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Tullamore Dew Phoenix Limited Edition

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Tullamore Dew Phoenix Limited Edition

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Tullamore Dew Phoenix Limited Edition

The Phoenix was placed on the coat of arms of the town of Tullamore, County Offaly, Ireland, to symbolise the rebuilding of the town after a fire resulting from the crash of a hot air balloon in 1785. The distillery in Tullamore operated from 1829 until its closing in 1953. Currently Tullamore DEW whiskeys are produced at the Midleton Distillery in the South of Ireland. D.E.W. are the initials of Daniel E. Williams who was the manager of the distillery at the time of the introduction of electricity to Tullamore in 1893. Tullamore D.E.W. Phoenix blends malt whiskey, pot still whiskey, and grain whiskey, and is finished in oloroso sherry casks. There is no age statement on the bottle. The reviewed bottle is # 13 of 30,236. The reviewed bottle was opened one day ago. I have been eager to try this whiskey since I first saw that it is bottled at 55% abv, an unusually high abv for a blended Irish Whiskey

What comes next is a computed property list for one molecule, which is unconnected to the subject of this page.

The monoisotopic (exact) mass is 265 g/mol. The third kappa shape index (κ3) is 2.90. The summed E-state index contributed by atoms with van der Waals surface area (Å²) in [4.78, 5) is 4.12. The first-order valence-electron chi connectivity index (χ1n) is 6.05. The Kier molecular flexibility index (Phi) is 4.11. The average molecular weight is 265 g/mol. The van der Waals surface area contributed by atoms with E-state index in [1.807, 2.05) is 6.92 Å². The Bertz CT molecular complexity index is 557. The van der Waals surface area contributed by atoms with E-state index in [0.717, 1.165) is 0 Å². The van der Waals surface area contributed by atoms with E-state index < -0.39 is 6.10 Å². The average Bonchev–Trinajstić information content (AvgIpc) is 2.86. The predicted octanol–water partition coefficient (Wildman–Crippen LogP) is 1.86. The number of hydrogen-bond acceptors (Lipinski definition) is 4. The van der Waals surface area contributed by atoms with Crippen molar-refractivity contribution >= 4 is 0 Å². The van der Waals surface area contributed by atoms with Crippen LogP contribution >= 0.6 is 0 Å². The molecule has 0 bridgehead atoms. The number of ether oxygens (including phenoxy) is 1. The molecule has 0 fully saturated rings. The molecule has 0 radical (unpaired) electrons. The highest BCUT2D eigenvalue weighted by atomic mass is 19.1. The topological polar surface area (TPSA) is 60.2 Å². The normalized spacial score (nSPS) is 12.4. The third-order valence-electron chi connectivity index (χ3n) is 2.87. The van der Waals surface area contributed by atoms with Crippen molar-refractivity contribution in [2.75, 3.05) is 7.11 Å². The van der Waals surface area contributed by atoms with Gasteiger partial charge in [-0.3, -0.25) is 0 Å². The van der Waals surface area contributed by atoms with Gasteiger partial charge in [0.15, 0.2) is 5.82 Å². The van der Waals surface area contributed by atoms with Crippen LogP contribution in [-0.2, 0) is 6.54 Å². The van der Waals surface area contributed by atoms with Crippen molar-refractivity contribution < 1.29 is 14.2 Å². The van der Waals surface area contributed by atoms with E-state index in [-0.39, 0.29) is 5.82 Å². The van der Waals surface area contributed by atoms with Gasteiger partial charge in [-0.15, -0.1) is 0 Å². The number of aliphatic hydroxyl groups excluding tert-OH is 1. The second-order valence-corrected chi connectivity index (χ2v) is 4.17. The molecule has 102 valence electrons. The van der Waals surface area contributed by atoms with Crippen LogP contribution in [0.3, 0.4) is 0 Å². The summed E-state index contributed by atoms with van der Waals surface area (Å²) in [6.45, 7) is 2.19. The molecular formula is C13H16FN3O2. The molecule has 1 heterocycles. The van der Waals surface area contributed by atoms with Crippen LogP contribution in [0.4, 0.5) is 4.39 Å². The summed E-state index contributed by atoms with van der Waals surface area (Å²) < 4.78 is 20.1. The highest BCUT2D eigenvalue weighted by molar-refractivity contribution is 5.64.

Nose: high intensity caramel, very noticeable sherry-wine grapey flavours, strong barley as cereal-grain, hard (mostly wheat) "grain whiskey" flavours, vanilla, significantly strong alcohol greeting. Water fuses the flavours together, but they maintain great intensity. The wine flavours gain prominence. This is very nice, and I love the unaccustomed intensity of the flavours for a blended Irish whiskey

Taste: very big grainy flavours in the mouth, unmalted barley, malted barley, and wheat "grain" whiskey. This Tullamore D.E.W. Phoenix is bracing and not too refined. The sherry and caramel flavours from the nose also translate strongly to the palate. I like this a lot, but if elegant and subtle are what you are looking for, this is not it. With water, the flavours remain a little fierce, with a notable juxtaposition of sweet and sour flavours.

Finish: pretty long, tapering toward a balance of sour against sweet and bitter caramel on a bed of wine. Added water emphasises the sour component and the wine

Balance: like the phoenix rising from the ashes, this is a whiskey of fierce force, and not one of finesse and gentility. I like it. I like it a lot, but you have to recognise it for what it is. If you are looking for subtlety and sophistication you came to the wrong place. But, for the extrovert there is lots here to entertain, in a roughhewn and somewhat aggressive style. This very clearly tastes like Irish whiskey. Its vibrant forcefulness and concentration of flavours make it one of the more aggressive and hard-edged Irish whiskeys

@thecyclingyogi, thanks for joining in.

Jim Murray has repeatedly stated that he considers the grain whiskey produced at Midleton to be the hardest, sharpest grain whiskey produced at any distillery. I can see why. Tullamore D.E.W. Phoenix presents those stiff grain flavours in their full in-your-face directness. This is mostly a result of bottling the whiskey at 55% abv, I am sure.